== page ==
Conventional corporate finance requires the managers of a firm to manage the financial and other aspects of the business in a manner that increases the market value of the firm and therefore the value of a shareholder’s investment in the firm. Apart from a few legal rules regarding wrongful trading and insolvency law, managers’ choices are not constrained by any other moral or ethical rules relating to the financing of their projects or investment of the firm’s funds. In contrast, Islamic finance is constrained by various mandatory ethical and moral standards. Therefore, managers of corporations will be required to avoid transactions which involve Riba (interest or usury), gambling, hoarding, dealing with unlawful (under Islamic law) goods and services, short sales and speculative transactions.
In the following sections, a brief discussion of two features, which involve negative actions, i.e. the principle of avoiding usury/interest and the principle of avoiding Gharar/speculation will be provided, followed by a complete section dedicated to analysing the most significant features of Islamic finance, i.e. risk-sharing and asset-backed finance.
Avoiding Usury or Interest
In Islamic finance, a loan transaction is not an investment and therefore lender cannot expect to derive profits from such transactions. A lender has a claim only to the full principal amount that he had lent, but nothing else. Similarly, when exchanging money for money of the same currency/denomination, they will have to be equal and hand to hand. This is because any difference will result in Riba (usury) and any delay may lead to an increase or decrease in the value of any or both, which will also amount to Riba. Therefore, charging interest on receivables or other financial instruments is “alien” to Islamic banking and finance, whereas trading with real assets is encouraged and required.
The rationale behind the prohibition of Riba is argued to ensure an equitable and just distribution of wealth and prevent exploitation of vulnerable people through unfair exchanges. It is, therefore, also prohibited to bypass this prohibition through introducing mechanisms or financial devices that enable the entrance of Riba in a transaction by back doors, as it is enshrined in Shariah that anything that leads to committing of an unlawful act is also unlawful. For example, deceiving an inexperienced and naive trader or rigging the prices in an auction through the help of agents have also been labelled as Riba. In summary, the purpose of prohibiting Riba in Shariah is to stop people earning “black money” that has been derived from injustice to, or exploitation of, others.
Avoiding Gharar or Speculation
The principle of avoiding Gharar in Islamic Finance deals with the problem of excessive risk-taking and uncertain transactions. Gharar is a concept that refers to entering into a contract which involves absolute risk or uncertainty about the ultimate result of the contract. This may be as a result of uncertainty regarding the nature or quality and specifications of the subject matter, price of the subject-matter or the rights and obligations of the parties.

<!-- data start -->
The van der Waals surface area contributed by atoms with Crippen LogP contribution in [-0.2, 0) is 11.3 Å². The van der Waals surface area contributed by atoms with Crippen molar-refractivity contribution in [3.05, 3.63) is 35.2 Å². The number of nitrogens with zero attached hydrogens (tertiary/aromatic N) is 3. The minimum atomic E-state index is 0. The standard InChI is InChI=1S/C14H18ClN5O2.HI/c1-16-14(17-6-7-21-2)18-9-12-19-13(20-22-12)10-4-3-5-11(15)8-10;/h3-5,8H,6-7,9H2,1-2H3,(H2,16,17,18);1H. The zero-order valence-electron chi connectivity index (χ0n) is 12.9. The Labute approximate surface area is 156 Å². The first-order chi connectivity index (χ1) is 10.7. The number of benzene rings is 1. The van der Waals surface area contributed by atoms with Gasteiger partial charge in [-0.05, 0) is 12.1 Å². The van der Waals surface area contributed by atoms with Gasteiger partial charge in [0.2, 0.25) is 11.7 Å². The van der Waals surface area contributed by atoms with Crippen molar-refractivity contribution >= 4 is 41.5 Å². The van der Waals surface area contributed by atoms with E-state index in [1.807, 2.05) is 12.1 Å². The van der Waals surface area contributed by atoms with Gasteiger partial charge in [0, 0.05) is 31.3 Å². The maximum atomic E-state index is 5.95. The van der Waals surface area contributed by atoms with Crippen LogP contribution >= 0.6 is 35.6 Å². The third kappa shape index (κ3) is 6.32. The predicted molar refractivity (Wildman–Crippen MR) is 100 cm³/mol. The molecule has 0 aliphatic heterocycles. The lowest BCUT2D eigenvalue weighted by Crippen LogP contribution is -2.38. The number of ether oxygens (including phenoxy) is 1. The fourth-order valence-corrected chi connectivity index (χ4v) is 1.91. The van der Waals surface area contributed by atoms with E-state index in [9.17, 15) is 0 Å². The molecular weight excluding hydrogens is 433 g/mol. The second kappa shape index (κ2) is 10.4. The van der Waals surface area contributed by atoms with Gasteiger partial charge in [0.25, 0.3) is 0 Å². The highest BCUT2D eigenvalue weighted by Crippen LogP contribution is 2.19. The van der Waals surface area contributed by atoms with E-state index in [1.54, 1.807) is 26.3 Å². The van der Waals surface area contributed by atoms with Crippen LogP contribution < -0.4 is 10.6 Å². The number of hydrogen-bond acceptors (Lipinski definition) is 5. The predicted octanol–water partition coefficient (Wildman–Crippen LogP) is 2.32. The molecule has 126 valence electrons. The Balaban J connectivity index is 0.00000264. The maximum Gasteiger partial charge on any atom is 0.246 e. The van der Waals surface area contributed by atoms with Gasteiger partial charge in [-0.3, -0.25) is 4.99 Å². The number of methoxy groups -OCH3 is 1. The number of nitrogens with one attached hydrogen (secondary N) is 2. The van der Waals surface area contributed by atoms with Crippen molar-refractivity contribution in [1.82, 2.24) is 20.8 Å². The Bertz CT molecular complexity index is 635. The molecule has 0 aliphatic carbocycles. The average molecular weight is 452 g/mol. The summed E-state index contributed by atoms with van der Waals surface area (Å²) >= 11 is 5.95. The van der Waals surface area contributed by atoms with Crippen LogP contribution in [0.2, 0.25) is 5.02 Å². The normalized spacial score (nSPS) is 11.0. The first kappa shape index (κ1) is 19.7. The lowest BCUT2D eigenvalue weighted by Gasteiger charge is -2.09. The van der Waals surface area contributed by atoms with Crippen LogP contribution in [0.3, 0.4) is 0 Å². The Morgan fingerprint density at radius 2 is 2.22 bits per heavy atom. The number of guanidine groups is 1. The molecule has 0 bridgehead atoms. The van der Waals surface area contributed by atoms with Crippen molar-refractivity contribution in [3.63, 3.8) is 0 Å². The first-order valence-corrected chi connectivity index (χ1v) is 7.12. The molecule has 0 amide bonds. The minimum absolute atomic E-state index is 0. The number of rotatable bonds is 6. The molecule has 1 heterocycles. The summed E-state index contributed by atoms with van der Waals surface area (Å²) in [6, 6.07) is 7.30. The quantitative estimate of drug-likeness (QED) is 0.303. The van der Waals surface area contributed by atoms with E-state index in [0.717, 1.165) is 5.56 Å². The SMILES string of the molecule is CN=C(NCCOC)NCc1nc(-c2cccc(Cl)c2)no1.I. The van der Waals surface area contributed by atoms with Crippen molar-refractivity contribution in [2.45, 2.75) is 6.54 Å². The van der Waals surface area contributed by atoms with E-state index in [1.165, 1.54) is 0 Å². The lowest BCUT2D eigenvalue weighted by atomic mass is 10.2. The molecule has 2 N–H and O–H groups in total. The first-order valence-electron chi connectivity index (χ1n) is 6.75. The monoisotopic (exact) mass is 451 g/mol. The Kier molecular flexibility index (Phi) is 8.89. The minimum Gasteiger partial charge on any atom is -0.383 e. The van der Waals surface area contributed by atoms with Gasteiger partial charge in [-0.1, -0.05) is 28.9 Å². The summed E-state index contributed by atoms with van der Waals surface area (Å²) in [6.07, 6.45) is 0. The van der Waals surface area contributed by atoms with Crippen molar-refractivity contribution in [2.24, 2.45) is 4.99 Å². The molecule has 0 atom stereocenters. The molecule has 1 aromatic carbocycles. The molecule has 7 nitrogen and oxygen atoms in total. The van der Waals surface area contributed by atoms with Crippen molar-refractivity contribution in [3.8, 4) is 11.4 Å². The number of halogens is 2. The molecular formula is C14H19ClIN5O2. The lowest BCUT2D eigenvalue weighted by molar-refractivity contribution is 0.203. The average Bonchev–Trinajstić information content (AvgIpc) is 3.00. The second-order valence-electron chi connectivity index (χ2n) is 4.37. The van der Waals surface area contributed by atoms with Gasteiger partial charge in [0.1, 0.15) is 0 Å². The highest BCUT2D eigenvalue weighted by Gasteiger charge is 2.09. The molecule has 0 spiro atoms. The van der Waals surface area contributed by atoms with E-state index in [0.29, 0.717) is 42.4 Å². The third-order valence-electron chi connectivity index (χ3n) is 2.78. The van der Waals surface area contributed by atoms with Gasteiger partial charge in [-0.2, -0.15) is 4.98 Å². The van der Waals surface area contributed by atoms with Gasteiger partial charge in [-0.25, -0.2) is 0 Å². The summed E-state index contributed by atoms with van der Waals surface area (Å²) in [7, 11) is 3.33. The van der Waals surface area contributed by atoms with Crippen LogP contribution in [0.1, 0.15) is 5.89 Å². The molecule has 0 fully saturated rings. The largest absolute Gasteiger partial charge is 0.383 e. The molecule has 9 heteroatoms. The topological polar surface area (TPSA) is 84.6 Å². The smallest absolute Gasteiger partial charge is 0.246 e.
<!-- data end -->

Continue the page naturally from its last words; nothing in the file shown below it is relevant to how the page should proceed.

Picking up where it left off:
Gharar is also involved if a sale takes place before the subject-matter comes into existence. Other types of sales that involve Gharar are: two sales in one, down payment (‘Arbun) sale, suspended sales and future sales. In order to prevent the element of Gharar in a sale contract, the following three situations have been prohibited under Islamic law:
- to sell a thing that does not exist at the time of sale;
- to sell a thing that is not in the actual or constructive possession of the seller; and
- to sell a thing on the basis of uncertain payment or delivery.
An offshoot of the principle of avoiding Gharar is to avoid gambling and games of chance. Thus, IFIs cannot deploy instruments like prize bonds or lotteries in which coupons are given and inducement or incentives are provided by an uncertain and unknown event depending on chance.
In summary, the principle of avoiding Gharar ensures that parties are certain about the most important aspects of their transactions and they are protected from all kinds of uncertainty that may lead to unnecessary disputes in the future.
A question arises regarding the prohibition of gambling and speculation, which is that it seems implausible to permit the payment of a return only if the capital is at risk while gambling and speculation are forbidden. A straightforward answer to this question seems to be that in the former case the return is backed by an asset and in the latter case the return does not seem to correspond to any real asset and there is no genuine economic activity taking place.
*Prepared by Abdullah Fahim (as part of the LLM Dissertation)
Alimiyyah, (Jamia Islamia Birmingham), LLB (University of Birmingham), LLM in Corporate Law (University College London), Imam & Khateeb (Masjid Taqwa, Birmingham, United Kingdom)
 Richard A Brealey, Stewart C Myers and Franklin Allen, Principles of Corporate Finance (McGraw Hill 2017) 7.
 Muhammad Taqi Usmani, An Introduction to Islamic Finance (Idara Isha’at India 2009)18.
 Muhammad Ayub, Understanding Islamic Finance (John Wiley & Sons 2007) 75.
 For an intriguing and informative discussion of the rationale behind the prohibition of usury or interest under Islamic law, see: Muhammad Taqi Usmani, The Historic Judgment on Interest Delivered in the Supreme Court of Pakistan, available at <https://ia802705.us.archive.org/3/items/Document1_201501/Document%201.pdf> accessed 30 August 2018
 M Umer Chapra, Towards a Just Monetary System (The Islamic Foundation UK 1985) 60-61
 ibid 57-58.
 ibid, 59-60.
 ibid, 60.
 ibid, 61-64.
 Elaine Housby, Islamic and Ethical Finance in the United Kingdom (Edinburgh University Press 2013) 4.